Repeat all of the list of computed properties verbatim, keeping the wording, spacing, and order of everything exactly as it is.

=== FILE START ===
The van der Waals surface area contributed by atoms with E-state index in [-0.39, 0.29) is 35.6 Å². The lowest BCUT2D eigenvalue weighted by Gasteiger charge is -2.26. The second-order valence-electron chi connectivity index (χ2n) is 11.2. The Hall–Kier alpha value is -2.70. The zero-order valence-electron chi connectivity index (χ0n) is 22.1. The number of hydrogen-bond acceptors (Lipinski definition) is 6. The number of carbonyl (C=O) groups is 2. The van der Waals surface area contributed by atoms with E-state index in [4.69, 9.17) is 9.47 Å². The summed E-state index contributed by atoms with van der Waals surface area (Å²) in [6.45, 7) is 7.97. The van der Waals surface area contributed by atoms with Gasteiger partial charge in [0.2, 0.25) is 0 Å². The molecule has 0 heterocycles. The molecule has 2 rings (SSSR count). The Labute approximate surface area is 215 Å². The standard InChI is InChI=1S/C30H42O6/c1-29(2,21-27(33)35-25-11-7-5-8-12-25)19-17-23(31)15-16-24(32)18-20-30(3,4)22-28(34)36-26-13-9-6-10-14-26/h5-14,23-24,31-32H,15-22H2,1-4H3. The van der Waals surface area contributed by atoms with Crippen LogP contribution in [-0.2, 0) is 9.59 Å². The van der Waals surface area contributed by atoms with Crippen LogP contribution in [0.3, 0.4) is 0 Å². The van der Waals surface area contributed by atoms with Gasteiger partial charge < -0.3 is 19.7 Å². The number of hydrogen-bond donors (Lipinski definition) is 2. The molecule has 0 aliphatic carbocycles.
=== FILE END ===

The van der Waals surface area contributed by atoms with E-state index in [-0.39, 0.29) is 35.6 Å². The lowest BCUT2D eigenvalue weighted by Gasteiger charge is -2.26. The second-order valence-electron chi connectivity index (χ2n) is 11.2. The Hall–Kier alpha value is -2.70. The zero-order valence-electron chi connectivity index (χ0n) is 22.1. The number of hydrogen-bond acceptors (Lipinski definition) is 6. The number of carbonyl (C=O) groups is 2. The van der Waals surface area contributed by atoms with E-state index in [4.69, 9.17) is 9.47 Å². The summed E-state index contributed by atoms with van der Waals surface area (Å²) in [6.45, 7) is 7.97. The van der Waals surface area contributed by atoms with Gasteiger partial charge in [0.2, 0.25) is 0 Å². The molecule has 0 heterocycles. The molecule has 2 rings (SSSR count). The Labute approximate surface area is 215 Å². The standard InChI is InChI=1S/C30H42O6/c1-29(2,21-27(33)35-25-11-7-5-8-12-25)19-17-23(31)15-16-24(32)18-20-30(3,4)22-28(34)36-26-13-9-6-10-14-26/h5-14,23-24,31-32H,15-22H2,1-4H3. The van der Waals surface area contributed by atoms with Crippen LogP contribution in [-0.2, 0) is 9.59 Å². The van der Waals surface area contributed by atoms with Crippen LogP contribution in [0.3, 0.4) is 0 Å². The van der Waals surface area contributed by atoms with Gasteiger partial charge < -0.3 is 19.7 Å². The number of hydrogen-bond donors (Lipinski definition) is 2. The molecule has 0 aliphatic carbocycles.